Whenever Joe says “This is not who we are. America is better than this,” he really sees Trump’s equal treatment for Americans of all colors, religions, backgrounds and national origins as a threat to the popular Democrat notion that prejudices and racism dwells in the heart of every Trump backer. If someone with black or brown skin views themselves as just as capable as everyone else, it’s a loser in Joe’s book.

Biden’s staked his claim to being the Democrat field’s best candidate simply because he’s supposedly the most electable, a premise that’s becoming increasingly flimsy. Joe’s wife Jill made headlines recently by forthrightly admitting her husband may not be as good on certain issues as other candidates (to party voters), but Democrats should nonetheless support him because he’s best positioned to beat Trump. How does such pandering make people feel? You might as well sponsor an empty suit (or pantsuit) as long as stiffs and trusting morons will turn out to vote for him or her.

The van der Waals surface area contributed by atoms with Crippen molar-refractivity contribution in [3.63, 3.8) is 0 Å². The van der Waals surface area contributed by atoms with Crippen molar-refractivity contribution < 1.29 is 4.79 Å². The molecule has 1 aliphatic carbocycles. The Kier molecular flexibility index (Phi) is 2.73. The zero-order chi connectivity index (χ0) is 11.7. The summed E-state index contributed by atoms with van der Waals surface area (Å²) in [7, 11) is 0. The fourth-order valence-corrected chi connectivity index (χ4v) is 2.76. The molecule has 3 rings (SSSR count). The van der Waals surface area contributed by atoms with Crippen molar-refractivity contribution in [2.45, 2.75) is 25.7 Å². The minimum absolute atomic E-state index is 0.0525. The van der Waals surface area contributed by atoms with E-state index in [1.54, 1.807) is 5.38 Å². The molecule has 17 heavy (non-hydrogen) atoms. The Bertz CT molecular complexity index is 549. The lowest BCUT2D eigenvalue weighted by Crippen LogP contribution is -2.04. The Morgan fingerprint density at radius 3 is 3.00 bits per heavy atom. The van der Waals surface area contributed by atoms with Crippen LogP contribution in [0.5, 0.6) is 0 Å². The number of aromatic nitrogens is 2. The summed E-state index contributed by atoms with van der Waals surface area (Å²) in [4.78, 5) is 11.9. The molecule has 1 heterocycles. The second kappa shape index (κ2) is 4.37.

Below Biden there’s even less “star” quality. Crazy Bernie Sanders isn’t generating the same fervent curiosity he did four years ago against Hillary Clinton. The Bern was the only alternative option opposite the truly awful Hillary, so even a decrepit old socialist with a funny accent and bugged out eyes looked favorable to the desperate. Elizabeth “Pocahontas” Warren (who also has bug-eyes and mad gestures) is just as off-putting to everyone but her dedicated supporters.

Kamala Harris wowed people for a couple weeks after the June debates but has since slunk back to her position as a top-tier also-ran without much upside potential. “Beto” O’Rourke is a joke -- and has been since the beginning. At first glance “Mayor Pete” Buttigieg seemingly fit the description of a budding breakout star, but a closer examination reveals he doesn’t have much substance beneath his young, homosexual unique-ness. In addition, Buttigieg’s shaky standing with black voters almost guarantees he won’t go anywhere.